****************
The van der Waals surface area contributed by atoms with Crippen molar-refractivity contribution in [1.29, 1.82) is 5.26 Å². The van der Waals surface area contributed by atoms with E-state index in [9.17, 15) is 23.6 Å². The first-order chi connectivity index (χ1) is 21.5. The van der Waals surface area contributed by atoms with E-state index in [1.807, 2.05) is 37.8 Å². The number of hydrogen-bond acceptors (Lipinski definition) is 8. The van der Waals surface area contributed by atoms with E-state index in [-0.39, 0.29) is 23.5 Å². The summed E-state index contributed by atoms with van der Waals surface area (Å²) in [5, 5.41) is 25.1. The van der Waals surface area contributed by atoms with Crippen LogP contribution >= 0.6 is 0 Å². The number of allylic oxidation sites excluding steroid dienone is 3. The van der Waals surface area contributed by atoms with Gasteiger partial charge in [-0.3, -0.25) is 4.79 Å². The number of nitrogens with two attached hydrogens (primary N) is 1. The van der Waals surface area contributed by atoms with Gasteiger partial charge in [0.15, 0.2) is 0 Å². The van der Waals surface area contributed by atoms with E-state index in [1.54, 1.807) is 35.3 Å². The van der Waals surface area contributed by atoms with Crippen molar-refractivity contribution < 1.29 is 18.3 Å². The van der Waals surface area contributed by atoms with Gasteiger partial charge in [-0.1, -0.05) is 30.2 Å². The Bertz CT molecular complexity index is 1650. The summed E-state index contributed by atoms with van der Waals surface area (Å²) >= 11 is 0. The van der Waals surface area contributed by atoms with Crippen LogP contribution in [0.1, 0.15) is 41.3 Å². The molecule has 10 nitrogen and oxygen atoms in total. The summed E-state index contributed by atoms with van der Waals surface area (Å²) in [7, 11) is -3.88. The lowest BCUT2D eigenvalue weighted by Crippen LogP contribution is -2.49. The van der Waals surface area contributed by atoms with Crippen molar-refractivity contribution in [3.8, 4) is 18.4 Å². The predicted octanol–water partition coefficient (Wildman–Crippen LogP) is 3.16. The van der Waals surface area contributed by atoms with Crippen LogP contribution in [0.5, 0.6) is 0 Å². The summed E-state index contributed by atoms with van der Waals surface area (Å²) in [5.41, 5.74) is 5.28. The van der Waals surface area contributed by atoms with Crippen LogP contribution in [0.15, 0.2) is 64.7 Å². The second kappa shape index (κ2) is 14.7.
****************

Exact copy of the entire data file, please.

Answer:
The van der Waals surface area contributed by atoms with Crippen molar-refractivity contribution in [1.29, 1.82) is 5.26 Å². The van der Waals surface area contributed by atoms with E-state index in [9.17, 15) is 23.6 Å². The first-order chi connectivity index (χ1) is 21.5. The van der Waals surface area contributed by atoms with E-state index in [1.807, 2.05) is 37.8 Å². The number of hydrogen-bond acceptors (Lipinski definition) is 8. The van der Waals surface area contributed by atoms with E-state index in [-0.39, 0.29) is 23.5 Å². The summed E-state index contributed by atoms with van der Waals surface area (Å²) in [5, 5.41) is 25.1. The van der Waals surface area contributed by atoms with Crippen LogP contribution >= 0.6 is 0 Å². The number of allylic oxidation sites excluding steroid dienone is 3. The van der Waals surface area contributed by atoms with Gasteiger partial charge in [-0.3, -0.25) is 4.79 Å². The number of nitrogens with two attached hydrogens (primary N) is 1. The van der Waals surface area contributed by atoms with Gasteiger partial charge in [0.15, 0.2) is 0 Å². The van der Waals surface area contributed by atoms with E-state index in [1.54, 1.807) is 35.3 Å². The van der Waals surface area contributed by atoms with Crippen molar-refractivity contribution < 1.29 is 18.3 Å². The van der Waals surface area contributed by atoms with Gasteiger partial charge in [-0.1, -0.05) is 30.2 Å². The Bertz CT molecular complexity index is 1650. The summed E-state index contributed by atoms with van der Waals surface area (Å²) >= 11 is 0. The van der Waals surface area contributed by atoms with Crippen LogP contribution in [0.1, 0.15) is 41.3 Å². The molecule has 10 nitrogen and oxygen atoms in total. The summed E-state index contributed by atoms with van der Waals surface area (Å²) in [7, 11) is -3.88. The lowest BCUT2D eigenvalue weighted by Crippen LogP contribution is -2.49. The van der Waals surface area contributed by atoms with Crippen molar-refractivity contribution in [3.8, 4) is 18.4 Å². The predicted octanol–water partition coefficient (Wildman–Crippen LogP) is 3.16. The van der Waals surface area contributed by atoms with Crippen LogP contribution in [0.5, 0.6) is 0 Å². The summed E-state index contributed by atoms with van der Waals surface area (Å²) in [5.41, 5.74) is 5.28. The van der Waals surface area contributed by atoms with Crippen LogP contribution in [0.15, 0.2) is 64.7 Å². The second kappa shape index (κ2) is 14.7.